|Catalogue of neophytes in Belgium (1800-2005)|
Verloove, F. (2006). Catalogue of neophytes in Belgium (1800-2005). Scripta Botanica Belgica, 39. National Botanic Garden of Belgium: Meise. ISBN 90-72619-71-4. 89 pp.
Part of: Scripta Botanica Belgica. National Botanic Garden of Belgium/Nationale Plantentuin van België = Jardin Botanique National de Belgique: Meise. ISSN 0779-2387, more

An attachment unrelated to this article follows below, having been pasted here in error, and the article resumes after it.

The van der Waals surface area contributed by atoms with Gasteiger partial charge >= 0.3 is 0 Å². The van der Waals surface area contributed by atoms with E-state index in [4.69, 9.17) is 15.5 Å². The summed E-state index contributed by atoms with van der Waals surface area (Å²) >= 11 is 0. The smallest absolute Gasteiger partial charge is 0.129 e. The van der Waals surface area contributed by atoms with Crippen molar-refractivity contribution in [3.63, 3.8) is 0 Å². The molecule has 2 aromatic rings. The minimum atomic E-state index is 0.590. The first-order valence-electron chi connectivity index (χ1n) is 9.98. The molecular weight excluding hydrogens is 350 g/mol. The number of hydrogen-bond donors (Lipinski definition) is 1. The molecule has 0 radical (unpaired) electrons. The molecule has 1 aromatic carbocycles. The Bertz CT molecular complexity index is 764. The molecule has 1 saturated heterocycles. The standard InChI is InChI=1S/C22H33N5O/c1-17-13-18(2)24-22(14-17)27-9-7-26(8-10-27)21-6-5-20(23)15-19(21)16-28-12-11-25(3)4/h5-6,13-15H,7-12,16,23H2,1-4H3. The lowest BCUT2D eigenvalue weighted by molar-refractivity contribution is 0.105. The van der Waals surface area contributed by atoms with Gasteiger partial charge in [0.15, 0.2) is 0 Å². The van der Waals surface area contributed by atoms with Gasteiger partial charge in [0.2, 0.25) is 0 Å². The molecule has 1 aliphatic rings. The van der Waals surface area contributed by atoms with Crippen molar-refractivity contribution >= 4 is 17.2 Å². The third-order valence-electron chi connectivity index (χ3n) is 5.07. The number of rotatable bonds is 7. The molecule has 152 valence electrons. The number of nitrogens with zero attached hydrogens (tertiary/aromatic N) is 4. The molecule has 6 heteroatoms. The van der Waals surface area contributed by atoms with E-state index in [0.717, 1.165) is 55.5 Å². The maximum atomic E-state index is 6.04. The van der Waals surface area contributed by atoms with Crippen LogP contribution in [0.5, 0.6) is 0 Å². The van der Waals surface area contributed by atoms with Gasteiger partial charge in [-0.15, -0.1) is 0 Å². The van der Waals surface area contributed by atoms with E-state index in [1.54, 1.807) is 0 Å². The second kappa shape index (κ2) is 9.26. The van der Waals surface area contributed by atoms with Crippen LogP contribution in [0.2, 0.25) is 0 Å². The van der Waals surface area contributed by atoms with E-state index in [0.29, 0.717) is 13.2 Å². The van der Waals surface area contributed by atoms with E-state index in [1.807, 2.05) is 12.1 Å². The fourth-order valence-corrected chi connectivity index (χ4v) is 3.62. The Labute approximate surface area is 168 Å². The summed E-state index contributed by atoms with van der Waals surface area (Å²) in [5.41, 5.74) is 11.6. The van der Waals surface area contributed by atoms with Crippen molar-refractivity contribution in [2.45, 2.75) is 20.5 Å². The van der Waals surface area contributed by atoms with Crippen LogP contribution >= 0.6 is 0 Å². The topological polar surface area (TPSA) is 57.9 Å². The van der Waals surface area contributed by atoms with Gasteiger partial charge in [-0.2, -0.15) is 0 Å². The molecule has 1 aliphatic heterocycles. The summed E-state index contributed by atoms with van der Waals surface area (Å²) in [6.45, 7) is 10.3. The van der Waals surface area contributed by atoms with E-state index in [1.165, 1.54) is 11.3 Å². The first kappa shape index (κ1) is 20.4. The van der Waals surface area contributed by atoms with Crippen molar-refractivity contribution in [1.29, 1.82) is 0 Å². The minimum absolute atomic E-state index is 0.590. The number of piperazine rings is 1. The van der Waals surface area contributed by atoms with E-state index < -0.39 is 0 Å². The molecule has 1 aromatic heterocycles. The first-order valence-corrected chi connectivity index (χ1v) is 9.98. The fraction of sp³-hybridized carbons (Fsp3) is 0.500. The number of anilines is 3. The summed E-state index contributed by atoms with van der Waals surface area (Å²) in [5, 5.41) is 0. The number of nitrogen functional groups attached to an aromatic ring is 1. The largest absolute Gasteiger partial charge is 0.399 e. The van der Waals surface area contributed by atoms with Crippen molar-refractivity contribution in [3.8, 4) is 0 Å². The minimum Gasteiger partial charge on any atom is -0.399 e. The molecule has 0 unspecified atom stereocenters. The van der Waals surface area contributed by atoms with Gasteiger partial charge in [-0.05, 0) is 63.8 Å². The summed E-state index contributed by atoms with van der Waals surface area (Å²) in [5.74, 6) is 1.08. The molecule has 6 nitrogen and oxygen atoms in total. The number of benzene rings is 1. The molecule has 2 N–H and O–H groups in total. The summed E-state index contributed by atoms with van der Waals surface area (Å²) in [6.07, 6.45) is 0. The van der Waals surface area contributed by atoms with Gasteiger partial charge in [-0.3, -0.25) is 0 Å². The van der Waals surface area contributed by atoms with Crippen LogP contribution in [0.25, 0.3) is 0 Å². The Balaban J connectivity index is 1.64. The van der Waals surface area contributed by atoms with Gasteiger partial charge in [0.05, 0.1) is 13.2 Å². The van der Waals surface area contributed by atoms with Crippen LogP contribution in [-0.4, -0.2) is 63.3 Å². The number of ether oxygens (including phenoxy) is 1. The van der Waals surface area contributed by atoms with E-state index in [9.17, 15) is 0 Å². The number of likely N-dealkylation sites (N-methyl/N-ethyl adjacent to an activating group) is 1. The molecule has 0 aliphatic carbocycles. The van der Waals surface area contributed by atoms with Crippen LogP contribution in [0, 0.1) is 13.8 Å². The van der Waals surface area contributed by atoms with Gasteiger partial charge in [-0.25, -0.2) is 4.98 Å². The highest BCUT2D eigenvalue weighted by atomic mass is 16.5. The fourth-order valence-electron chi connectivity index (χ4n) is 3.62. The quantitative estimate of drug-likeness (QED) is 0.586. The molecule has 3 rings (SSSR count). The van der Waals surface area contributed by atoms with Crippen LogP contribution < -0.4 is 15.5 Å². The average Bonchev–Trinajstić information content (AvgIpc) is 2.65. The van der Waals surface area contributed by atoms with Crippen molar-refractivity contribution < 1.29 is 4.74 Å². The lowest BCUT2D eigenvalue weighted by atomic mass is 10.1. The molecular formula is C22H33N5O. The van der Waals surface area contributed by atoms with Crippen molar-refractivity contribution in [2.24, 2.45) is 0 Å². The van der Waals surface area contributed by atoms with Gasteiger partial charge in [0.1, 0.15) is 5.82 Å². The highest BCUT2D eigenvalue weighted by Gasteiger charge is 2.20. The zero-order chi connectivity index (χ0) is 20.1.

A catalogue of Belgian neophytes has been compiled for the first time on the basis of a thorough and critical revision of the main public and some smaller but nevertheless relevant Belgian herbaria. All non-native vascular plant species, recorded in Belgium since 1800, are included regardless of degree of naturalization (including occasional garden escapes and casual aliens as well as invasive taxa). Taxa that were already naturalized in Belgium in pre-Columbian times, are excluded. The following data are provided for each taxon: scientific name, synonym, family, mode of introduction (accidental/deliberate), date of the first collection (except if earlier reliable records are available), date of the most recent record, native geographic area, presence or absence in Flanders, Brussels Capital Region and Wallonia (the three main political units), degree of naturalization and (main) vector(s) of introduction. 1,969 taxa are included. More than 20 % appears to be “new” for the Belgian flora. On the other hand, at least 30 taxa were erroneously included in the presentday Flora and need to be omitted in a future edition. Assessing the exact status of many taxa of the “Belgian” flora proved to be problematic. On the one hand, the distinction between native and non-native turned out to be often critical (for instance: interpretation of natural range extensions). On the other hand, assessing archaeophytic or neophytic status for (presumed) non-native taxa turned out not to be always obvious. Similarly, the assessment of the degree of naturalization (measurement of a taxon’s success) was not always straightforward. In practice, and despite numerous recent international papers on this subject, the distinction between “naturalized” and “invasive” regularly proved to be arbitrary. The Belgian non-native vascular flora is remarkably wealthy and diverse: no less than 139 families are represented but most families count for only (very) few taxa. Poaceae and Asteraceae are the largest families and represent more than a quarter of the total number of alien taxa in Belgium. A huge number of the aliens were initially introduced deliberately, primarily for horticultural reasons. Among the naturalized and/or invasive taxa the proportion of deliberate introductions is even more important (ca. 60 %). Introductions from Europe and temperate Asia are most common. To a lesser extent, Africa (especially North-Africa) and America (especially North-America) are also important sources. As expected, the number of introductions from Australia, tropical Asia and the (sub-) tropics as a whole is limited. A large majority, at least 75 %, of the introductions remains strictly casual. At most 20 % is able to become naturalized, locally as well as widespread. At present, the number of invasive taxa (spreading fast in more or less natural habitats) and noxious taxa (harmful in terms of biodiversity, public health or for economic reasons) is limited. Currently, the main vector for plant introductions appears to be horticulture (garden escapes). Until the 1960’s woolimportation was chiefly responsible for the occurrence of accidental aliens. Nowadays, accidental aliens are usually brought in with cereals and grains. The number of new introductions has much increased in the course of the past decades. Similarly, the number of newly naturalized taxa has increased.